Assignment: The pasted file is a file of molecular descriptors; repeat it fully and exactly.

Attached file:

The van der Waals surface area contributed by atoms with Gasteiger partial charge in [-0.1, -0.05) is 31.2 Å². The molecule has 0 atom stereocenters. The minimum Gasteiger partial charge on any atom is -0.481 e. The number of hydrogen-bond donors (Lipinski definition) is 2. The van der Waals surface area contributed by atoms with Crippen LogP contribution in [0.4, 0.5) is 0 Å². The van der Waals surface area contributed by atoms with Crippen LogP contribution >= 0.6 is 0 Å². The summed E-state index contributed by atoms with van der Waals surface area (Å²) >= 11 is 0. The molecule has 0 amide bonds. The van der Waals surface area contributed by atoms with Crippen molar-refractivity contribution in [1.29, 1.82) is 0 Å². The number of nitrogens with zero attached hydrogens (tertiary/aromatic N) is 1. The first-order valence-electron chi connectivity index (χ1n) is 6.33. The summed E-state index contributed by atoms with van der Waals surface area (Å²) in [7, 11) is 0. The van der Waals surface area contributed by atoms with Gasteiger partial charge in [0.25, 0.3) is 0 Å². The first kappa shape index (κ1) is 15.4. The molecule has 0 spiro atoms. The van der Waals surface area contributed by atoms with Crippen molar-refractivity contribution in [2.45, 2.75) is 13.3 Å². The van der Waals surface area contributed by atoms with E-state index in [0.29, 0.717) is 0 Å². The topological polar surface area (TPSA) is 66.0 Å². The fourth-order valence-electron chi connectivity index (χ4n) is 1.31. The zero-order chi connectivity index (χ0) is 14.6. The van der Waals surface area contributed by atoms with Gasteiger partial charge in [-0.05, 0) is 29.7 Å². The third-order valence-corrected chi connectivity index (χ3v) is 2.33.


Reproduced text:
The van der Waals surface area contributed by atoms with Gasteiger partial charge in [-0.1, -0.05) is 31.2 Å². The molecule has 0 atom stereocenters. The minimum Gasteiger partial charge on any atom is -0.481 e. The number of hydrogen-bond donors (Lipinski definition) is 2. The van der Waals surface area contributed by atoms with Crippen LogP contribution in [0.4, 0.5) is 0 Å². The van der Waals surface area contributed by atoms with Crippen LogP contribution >= 0.6 is 0 Å². The summed E-state index contributed by atoms with van der Waals surface area (Å²) >= 11 is 0. The molecule has 0 amide bonds. The van der Waals surface area contributed by atoms with Crippen molar-refractivity contribution in [1.29, 1.82) is 0 Å². The number of nitrogens with zero attached hydrogens (tertiary/aromatic N) is 1. The first-order valence-electron chi connectivity index (χ1n) is 6.33. The summed E-state index contributed by atoms with van der Waals surface area (Å²) in [7, 11) is 0. The van der Waals surface area contributed by atoms with Gasteiger partial charge in [0.25, 0.3) is 0 Å². The first kappa shape index (κ1) is 15.4. The molecule has 0 spiro atoms. The van der Waals surface area contributed by atoms with Crippen molar-refractivity contribution in [2.45, 2.75) is 13.3 Å². The van der Waals surface area contributed by atoms with E-state index in [0.29, 0.717) is 0 Å². The topological polar surface area (TPSA) is 66.0 Å². The fourth-order valence-electron chi connectivity index (χ4n) is 1.31. The zero-order chi connectivity index (χ0) is 14.6. The van der Waals surface area contributed by atoms with Gasteiger partial charge in [-0.05, 0) is 29.7 Å². The third-order valence-corrected chi connectivity index (χ3v) is 2.33.